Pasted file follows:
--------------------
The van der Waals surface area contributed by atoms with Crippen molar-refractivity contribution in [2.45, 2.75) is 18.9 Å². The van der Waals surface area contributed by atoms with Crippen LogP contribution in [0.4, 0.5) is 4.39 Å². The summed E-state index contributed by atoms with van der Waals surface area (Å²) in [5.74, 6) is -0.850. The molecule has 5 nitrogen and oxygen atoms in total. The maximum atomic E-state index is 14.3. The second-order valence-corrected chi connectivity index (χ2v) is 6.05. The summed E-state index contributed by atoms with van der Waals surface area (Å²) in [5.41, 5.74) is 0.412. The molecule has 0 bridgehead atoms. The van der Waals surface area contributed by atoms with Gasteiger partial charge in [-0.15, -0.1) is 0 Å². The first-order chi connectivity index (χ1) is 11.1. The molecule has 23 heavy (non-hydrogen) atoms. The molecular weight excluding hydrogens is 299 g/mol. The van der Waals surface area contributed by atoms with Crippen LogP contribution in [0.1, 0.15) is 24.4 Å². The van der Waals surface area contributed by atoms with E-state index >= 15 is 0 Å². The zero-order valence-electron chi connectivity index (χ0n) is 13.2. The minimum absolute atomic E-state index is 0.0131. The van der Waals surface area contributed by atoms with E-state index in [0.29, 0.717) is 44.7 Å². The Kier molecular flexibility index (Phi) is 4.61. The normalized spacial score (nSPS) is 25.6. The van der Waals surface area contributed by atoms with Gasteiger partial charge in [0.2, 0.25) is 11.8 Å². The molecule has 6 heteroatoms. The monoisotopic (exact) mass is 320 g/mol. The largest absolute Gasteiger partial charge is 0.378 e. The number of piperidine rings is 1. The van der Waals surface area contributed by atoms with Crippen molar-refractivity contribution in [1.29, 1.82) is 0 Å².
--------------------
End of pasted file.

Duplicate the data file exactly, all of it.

The van der Waals surface area contributed by atoms with Crippen molar-refractivity contribution in [2.45, 2.75) is 18.9 Å². The van der Waals surface area contributed by atoms with Crippen LogP contribution in [0.4, 0.5) is 4.39 Å². The summed E-state index contributed by atoms with van der Waals surface area (Å²) in [5.74, 6) is -0.850. The molecule has 5 nitrogen and oxygen atoms in total. The maximum atomic E-state index is 14.3. The second-order valence-corrected chi connectivity index (χ2v) is 6.05. The summed E-state index contributed by atoms with van der Waals surface area (Å²) in [5.41, 5.74) is 0.412. The molecule has 0 bridgehead atoms. The van der Waals surface area contributed by atoms with Gasteiger partial charge in [-0.15, -0.1) is 0 Å². The first-order chi connectivity index (χ1) is 11.1. The molecule has 23 heavy (non-hydrogen) atoms. The molecular weight excluding hydrogens is 299 g/mol. The van der Waals surface area contributed by atoms with Crippen LogP contribution in [0.1, 0.15) is 24.4 Å². The van der Waals surface area contributed by atoms with E-state index >= 15 is 0 Å². The zero-order valence-electron chi connectivity index (χ0n) is 13.2. The minimum absolute atomic E-state index is 0.0131. The van der Waals surface area contributed by atoms with E-state index in [0.29, 0.717) is 44.7 Å². The Kier molecular flexibility index (Phi) is 4.61. The normalized spacial score (nSPS) is 25.6. The van der Waals surface area contributed by atoms with Gasteiger partial charge in [0.2, 0.25) is 11.8 Å². The molecule has 6 heteroatoms. The monoisotopic (exact) mass is 320 g/mol. The largest absolute Gasteiger partial charge is 0.378 e. The number of piperidine rings is 1. The van der Waals surface area contributed by atoms with Crippen molar-refractivity contribution in [1.29, 1.82) is 0 Å².